Golden Sibanda Senior Business Reporter
ENSURING a diverse generation mix will be critical in maintaining consistent power supply, experts have warned in the wake of water rationing that has limited generation at Kariba South Power Station, one of Zimbabwe’s two largest power stations. The Zambezi River Authority has reduced from 45 billion to 40 billion cubic meters water shared between Zimbabwe Power Company and ZESCO of Zambia, which operates the power station on the northern bank of Lake Kariba. ZRA did an analysis of the water flows and made presentations to stakeholders, including the two power utilities.
ZPC produces 750MW on the southern bank while ZESCO generates 1 080MW on the northern bank. It was determined that continuing at previous levels of water consumption to generate power would result in the lake water falling below the minimum draw-down level of 475,5 metres before the next rainy season (by November 2015). As at end of July, water use by both utilities was above the allocation, partly due to the seasonal peak demand.
ZRA did a re-run of the simulation to determine the remaining allocation and recommended the level of generation of each utility as 305MW for Kariba North and 475MW for Kariba South. Against this background where generation and supply can be affected by factors such as drought, observers said a good generation mix mitigates the extent of the impact of such factors. Limitless potential exists to increase power production through solar power stations, as the country has excellent climatic conditions that guarantee plenty of sunshine all year round.
Zimbabwe Electricity Transmission and Distribution Company managing director Engineer Julian Chinembiri said it was critically important to have a good power generation mix to be able to maintain balanced power supply.
“Zimbabwe can have one of the best generation mixes in the world. The other such country is Brazil. A good generation mix means you can use the other source, for example thermal, when you have seasonal interruption caused by drought,” he said. Eng Chinembiri said that with a good generation mix the country can afford to alternate between the different sources of energy, which would also impact on the tariff or cost of power, with biggest benefits coming from use of hydro-power. Most of the country’s power presently comes from 750MW Kariba South power station and 920MW Hwange thermal station, which is currently generating an average of 435Mw.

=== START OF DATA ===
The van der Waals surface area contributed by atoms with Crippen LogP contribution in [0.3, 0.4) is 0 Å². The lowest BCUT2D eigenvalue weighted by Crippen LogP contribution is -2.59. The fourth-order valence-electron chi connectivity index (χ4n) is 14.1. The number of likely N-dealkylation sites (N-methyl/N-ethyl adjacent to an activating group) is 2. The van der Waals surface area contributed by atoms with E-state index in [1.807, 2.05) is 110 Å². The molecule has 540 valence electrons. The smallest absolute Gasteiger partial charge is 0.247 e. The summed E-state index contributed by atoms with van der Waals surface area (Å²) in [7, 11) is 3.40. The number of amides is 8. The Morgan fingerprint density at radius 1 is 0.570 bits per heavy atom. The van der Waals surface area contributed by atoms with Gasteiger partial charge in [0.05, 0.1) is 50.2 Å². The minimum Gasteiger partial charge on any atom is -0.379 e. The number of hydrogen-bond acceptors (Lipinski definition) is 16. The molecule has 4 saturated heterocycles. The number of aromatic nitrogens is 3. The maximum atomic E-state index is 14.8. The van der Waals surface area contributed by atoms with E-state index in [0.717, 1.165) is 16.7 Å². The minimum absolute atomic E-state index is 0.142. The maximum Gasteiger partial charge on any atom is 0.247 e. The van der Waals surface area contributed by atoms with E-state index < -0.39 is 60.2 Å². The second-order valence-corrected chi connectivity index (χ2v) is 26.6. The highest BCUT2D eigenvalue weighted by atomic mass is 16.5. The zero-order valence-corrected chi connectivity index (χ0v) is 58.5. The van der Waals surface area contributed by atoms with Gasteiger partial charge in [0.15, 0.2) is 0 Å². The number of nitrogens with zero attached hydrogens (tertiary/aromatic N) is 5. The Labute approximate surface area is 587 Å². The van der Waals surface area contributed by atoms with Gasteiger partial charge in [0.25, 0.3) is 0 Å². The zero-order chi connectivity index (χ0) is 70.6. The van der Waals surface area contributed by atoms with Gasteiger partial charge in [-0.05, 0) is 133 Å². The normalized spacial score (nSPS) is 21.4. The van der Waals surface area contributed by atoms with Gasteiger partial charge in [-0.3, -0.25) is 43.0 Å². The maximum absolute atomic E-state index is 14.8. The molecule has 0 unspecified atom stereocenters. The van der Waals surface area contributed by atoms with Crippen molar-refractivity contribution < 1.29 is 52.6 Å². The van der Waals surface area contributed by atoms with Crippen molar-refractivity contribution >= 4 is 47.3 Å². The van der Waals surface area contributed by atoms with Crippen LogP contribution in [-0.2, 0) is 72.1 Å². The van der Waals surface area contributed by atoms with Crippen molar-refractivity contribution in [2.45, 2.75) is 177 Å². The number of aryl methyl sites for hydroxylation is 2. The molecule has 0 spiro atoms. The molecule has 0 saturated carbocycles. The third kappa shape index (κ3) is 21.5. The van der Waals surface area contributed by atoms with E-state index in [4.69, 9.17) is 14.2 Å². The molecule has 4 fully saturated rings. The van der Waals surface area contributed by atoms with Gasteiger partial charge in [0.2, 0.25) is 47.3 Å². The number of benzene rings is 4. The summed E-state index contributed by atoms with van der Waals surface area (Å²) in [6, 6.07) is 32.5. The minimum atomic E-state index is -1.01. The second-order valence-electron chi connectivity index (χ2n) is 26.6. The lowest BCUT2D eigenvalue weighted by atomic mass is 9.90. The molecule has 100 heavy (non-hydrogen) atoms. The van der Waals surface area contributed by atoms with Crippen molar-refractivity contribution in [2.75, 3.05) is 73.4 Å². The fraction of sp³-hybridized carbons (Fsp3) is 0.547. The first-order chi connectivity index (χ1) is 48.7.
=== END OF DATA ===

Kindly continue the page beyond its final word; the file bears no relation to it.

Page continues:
Plans are afoot to redesign and refurbish the three small thermal stations in Bulawayo, Munyati and Harare through re-powering exercises that are expected to provide over 300MW. Zimbabwe has struggled to maintain balanced supply due to various generation interruptions induced by ageing equipment and weather patterns. Nonetheless, it has an excellent generation mix that includes, mainly, hydro power and thermal power stations in the form of Kariba South and Hwange.
Adequate power supply in the face of growing demand in the economy, urbanisation and development of rural communities will require maintaining generation at optimal levels across the country’s varied sources of power. This comes as analysts have hitherto posed questions about the idea behind a staggering $536 million investment into expanding Kariba’s capacity, which has been affected by low rainfall in the upper Zambezi catchment this season. Government is also pursuing expansion of Hwange through units 7 and 8 at a cost of $1,2 billion, which will add another 600MW to the grid. Kariba South will add 300MW, allowing more flexibility during peak hours although not adding to total energy generate in a year. “This is one of the major disadvantages of hydro-power stations, they are susceptible to droughts. In this part of the world where we experience droughts now and again we need a good generation mix of hydro and thermal,” said an analyst.